Tolstoy shows little sympathy for soldiers, even having been a soldier himself, largely due to his somewhat existentialist view of personal responsibility: reflecting his own experience, he believes one can – and should – reject military service and all forms of violent authority, remaining unstained from the world, dying if necessary. He believes the gospel of the Jesus who was crucified as a political agitator is clear about this. Grossman on the other hand shows a lot of compassion towards soldiers: he sees them as adolescents who sign up to protect their nation but find themselves turned into killing machines ready for command, but that is not a fundamental problem with war, and he thinks it could just be done better. As for the victims, he does not speak for them, silently showing a strong faith in his superior’s decisions.
Until reading this book, I shared Tolstoy’s lack of compassion towards the military. I remember arguing with friends who said the military are the people who make the greatest sacrifice in the name of freedom, to which I would answer that a good soldier is not the one who dies, but the one who kills. Grossman confirms this without question. However, having read “On Killing“, now I see things less black-and-white. On one hand, Grossman does not deal with the theological problems that Tolstoy does. On the other, Tolstoy does not deal with the intricate human ambiguity of choice and circumstance, such that even if his language is surprisingly clear and simple when he points out our social and theological contradictions, he is not inviting, and can often sound accusing.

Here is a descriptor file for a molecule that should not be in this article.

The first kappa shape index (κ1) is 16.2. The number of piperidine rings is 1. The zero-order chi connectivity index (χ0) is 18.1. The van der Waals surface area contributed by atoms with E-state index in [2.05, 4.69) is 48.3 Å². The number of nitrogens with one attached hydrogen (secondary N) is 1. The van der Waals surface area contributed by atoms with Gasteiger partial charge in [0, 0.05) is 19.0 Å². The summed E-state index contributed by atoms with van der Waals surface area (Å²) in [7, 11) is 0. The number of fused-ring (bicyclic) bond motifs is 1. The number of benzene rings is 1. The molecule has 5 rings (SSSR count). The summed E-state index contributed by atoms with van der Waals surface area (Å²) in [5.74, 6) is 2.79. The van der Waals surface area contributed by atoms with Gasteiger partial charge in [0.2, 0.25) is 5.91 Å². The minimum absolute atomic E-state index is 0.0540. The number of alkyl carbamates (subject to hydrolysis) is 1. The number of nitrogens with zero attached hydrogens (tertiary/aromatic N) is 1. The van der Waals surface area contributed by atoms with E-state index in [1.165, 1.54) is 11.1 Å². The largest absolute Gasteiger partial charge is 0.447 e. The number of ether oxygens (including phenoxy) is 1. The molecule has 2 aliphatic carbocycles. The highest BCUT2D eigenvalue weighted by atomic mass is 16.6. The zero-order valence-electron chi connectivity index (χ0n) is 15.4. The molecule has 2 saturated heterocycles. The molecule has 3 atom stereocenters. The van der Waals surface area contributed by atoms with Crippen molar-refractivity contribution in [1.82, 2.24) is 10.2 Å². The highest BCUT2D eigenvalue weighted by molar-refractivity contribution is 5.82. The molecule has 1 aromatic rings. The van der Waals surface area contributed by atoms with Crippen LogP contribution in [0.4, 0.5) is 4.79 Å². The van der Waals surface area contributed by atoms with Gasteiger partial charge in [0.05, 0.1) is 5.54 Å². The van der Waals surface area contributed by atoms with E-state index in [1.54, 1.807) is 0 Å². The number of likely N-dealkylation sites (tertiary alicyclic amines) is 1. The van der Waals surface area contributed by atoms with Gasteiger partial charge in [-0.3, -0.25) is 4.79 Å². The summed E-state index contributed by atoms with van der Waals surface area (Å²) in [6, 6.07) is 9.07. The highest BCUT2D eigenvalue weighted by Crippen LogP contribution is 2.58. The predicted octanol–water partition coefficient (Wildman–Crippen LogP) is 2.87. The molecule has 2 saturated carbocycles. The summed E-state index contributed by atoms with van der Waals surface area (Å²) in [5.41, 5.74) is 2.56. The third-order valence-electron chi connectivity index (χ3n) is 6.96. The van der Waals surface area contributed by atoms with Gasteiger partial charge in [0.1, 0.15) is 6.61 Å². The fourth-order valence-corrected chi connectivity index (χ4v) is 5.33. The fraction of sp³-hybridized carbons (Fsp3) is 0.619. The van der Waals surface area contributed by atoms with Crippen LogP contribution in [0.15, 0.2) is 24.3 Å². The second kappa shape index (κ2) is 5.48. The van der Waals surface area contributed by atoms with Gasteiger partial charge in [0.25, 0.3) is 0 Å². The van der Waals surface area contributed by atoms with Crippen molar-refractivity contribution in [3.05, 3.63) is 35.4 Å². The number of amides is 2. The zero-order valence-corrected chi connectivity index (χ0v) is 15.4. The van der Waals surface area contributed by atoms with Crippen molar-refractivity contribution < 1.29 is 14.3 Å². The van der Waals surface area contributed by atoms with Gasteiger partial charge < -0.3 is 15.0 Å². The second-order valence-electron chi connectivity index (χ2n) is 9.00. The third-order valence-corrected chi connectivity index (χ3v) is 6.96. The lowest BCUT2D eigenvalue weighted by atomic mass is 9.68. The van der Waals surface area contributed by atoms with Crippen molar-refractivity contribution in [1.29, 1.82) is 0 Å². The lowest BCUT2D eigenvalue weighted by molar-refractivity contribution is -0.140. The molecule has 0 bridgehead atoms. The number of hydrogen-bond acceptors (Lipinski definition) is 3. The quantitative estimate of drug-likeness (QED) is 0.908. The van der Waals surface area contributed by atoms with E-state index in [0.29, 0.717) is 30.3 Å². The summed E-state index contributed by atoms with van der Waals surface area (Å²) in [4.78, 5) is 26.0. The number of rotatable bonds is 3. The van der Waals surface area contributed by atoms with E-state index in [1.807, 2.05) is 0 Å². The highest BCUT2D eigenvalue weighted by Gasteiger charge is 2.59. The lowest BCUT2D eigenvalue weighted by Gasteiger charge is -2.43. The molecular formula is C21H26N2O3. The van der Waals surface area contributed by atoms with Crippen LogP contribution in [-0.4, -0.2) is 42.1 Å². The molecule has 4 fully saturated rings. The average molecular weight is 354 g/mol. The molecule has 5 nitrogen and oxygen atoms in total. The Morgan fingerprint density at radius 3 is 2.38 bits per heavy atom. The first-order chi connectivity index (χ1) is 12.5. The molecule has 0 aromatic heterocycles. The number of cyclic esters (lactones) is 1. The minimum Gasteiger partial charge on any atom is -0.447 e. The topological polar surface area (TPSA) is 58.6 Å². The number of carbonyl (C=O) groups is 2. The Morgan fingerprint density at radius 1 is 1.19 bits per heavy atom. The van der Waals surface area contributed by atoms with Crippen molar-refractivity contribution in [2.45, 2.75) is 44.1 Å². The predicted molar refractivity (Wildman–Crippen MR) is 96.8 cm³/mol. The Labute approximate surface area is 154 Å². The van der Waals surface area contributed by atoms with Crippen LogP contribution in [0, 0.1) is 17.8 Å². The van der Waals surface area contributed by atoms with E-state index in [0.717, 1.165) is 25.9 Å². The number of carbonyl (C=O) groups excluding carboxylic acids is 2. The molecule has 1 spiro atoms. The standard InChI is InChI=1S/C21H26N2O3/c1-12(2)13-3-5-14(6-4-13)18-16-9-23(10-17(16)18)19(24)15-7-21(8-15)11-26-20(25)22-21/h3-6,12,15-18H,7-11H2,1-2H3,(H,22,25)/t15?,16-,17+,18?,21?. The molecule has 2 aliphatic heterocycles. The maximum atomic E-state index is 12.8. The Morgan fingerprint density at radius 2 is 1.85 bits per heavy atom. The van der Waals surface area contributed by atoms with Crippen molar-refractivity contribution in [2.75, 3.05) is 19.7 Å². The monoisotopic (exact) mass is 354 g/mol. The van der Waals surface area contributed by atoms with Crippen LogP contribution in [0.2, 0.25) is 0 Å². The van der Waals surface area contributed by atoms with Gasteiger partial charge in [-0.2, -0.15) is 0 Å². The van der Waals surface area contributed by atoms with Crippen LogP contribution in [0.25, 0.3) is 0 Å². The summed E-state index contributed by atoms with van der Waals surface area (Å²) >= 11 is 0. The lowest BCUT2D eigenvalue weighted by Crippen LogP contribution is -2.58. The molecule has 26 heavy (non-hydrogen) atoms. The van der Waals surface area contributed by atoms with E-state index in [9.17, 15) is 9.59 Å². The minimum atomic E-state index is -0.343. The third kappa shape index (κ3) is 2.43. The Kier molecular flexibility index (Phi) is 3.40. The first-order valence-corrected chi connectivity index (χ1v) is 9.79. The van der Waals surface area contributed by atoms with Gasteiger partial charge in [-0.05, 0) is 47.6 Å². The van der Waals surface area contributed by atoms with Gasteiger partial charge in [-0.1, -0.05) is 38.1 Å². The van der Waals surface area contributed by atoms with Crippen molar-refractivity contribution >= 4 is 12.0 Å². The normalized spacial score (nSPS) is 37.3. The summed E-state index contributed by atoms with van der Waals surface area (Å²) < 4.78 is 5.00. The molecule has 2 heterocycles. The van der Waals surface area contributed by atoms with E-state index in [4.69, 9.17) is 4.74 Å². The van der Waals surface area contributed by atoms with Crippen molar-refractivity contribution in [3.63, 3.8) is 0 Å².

Grossman’s exposition of military language as systematically dissociating from the act of killing is not exclusive to the military. I cannot recall any discourse on theories of Just War that uses the verb “to kill”, let alone speak of murder, butchering, rape, burning alive, scalping, impaling, maiming, etc. How often are philosophers, theologians, intellectuals and politicians justifying war with hygienized hands, proclaiming military service is good and virtuous, defending values of authority and obedience to an abstract “nation”, without daring to talk about what the word War really means? How many young persons’ lives are lost due to such discourse? Could it be that our weekly drinking of wine that we call blood made us forget that real people’s blood is still shed for human sins whenever we declare and justify war? Is our glorifying of Christ’s suffering purely romantic, detached, unfamiliar with the agony of an actual naked man bleeding out at the city’s gates? Quoting the title of the first chapter of Grossman’s book, are we virgins talking about sex? Ironically, yes; historically that is precisely what most Christian theologians and clergy have done. Still, the question is metaphorical: how can theologians (and this also applies to philosophers) talk about justifying war without openly speaking about its reality and effects in people’s lives? Would honest words make our theologies much harder to swallow?